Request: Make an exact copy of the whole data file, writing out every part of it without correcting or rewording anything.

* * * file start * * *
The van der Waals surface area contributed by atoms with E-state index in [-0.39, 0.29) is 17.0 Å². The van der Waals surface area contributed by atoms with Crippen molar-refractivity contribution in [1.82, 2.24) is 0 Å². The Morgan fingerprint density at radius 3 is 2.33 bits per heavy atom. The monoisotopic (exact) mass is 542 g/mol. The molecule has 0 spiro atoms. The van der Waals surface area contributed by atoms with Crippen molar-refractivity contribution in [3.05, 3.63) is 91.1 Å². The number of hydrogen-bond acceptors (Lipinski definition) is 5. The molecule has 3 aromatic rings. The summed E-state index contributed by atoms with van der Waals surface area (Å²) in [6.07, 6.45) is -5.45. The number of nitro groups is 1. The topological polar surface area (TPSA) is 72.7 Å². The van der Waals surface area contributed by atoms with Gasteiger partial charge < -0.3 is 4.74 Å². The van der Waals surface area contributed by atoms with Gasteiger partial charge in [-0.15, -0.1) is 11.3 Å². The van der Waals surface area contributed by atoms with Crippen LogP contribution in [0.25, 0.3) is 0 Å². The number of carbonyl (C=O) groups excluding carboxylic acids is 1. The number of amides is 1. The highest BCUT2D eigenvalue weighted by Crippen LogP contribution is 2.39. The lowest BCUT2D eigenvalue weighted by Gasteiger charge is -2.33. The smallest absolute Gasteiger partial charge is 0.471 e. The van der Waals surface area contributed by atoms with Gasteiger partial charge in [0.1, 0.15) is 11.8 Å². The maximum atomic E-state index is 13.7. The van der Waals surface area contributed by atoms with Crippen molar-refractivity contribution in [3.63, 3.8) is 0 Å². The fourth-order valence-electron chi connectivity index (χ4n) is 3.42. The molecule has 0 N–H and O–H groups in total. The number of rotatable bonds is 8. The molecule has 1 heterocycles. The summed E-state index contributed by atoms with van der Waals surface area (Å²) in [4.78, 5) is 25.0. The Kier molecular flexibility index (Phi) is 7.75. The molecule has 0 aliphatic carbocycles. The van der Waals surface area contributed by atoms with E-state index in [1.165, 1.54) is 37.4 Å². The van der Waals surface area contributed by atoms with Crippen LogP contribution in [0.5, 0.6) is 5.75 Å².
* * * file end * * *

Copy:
The van der Waals surface area contributed by atoms with E-state index in [-0.39, 0.29) is 17.0 Å². The van der Waals surface area contributed by atoms with Crippen molar-refractivity contribution in [1.82, 2.24) is 0 Å². The Morgan fingerprint density at radius 3 is 2.33 bits per heavy atom. The monoisotopic (exact) mass is 542 g/mol. The molecule has 0 spiro atoms. The van der Waals surface area contributed by atoms with Crippen molar-refractivity contribution in [3.05, 3.63) is 91.1 Å². The number of hydrogen-bond acceptors (Lipinski definition) is 5. The molecule has 3 aromatic rings. The summed E-state index contributed by atoms with van der Waals surface area (Å²) in [6.07, 6.45) is -5.45. The number of nitro groups is 1. The topological polar surface area (TPSA) is 72.7 Å². The van der Waals surface area contributed by atoms with Gasteiger partial charge < -0.3 is 4.74 Å². The van der Waals surface area contributed by atoms with Gasteiger partial charge in [-0.15, -0.1) is 11.3 Å². The van der Waals surface area contributed by atoms with Crippen LogP contribution in [0.25, 0.3) is 0 Å². The number of carbonyl (C=O) groups excluding carboxylic acids is 1. The number of amides is 1. The highest BCUT2D eigenvalue weighted by Crippen LogP contribution is 2.39. The lowest BCUT2D eigenvalue weighted by Gasteiger charge is -2.33. The smallest absolute Gasteiger partial charge is 0.471 e. The van der Waals surface area contributed by atoms with Gasteiger partial charge in [0.1, 0.15) is 11.8 Å². The maximum atomic E-state index is 13.7. The van der Waals surface area contributed by atoms with Crippen molar-refractivity contribution in [3.63, 3.8) is 0 Å². The fourth-order valence-electron chi connectivity index (χ4n) is 3.42. The molecule has 0 N–H and O–H groups in total. The number of rotatable bonds is 8. The molecule has 1 heterocycles. The summed E-state index contributed by atoms with van der Waals surface area (Å²) in [4.78, 5) is 25.0. The Kier molecular flexibility index (Phi) is 7.75. The molecule has 0 aliphatic carbocycles. The van der Waals surface area contributed by atoms with E-state index in [1.165, 1.54) is 37.4 Å². The van der Waals surface area contributed by atoms with Crippen LogP contribution in [0.5, 0.6) is 5.75 Å².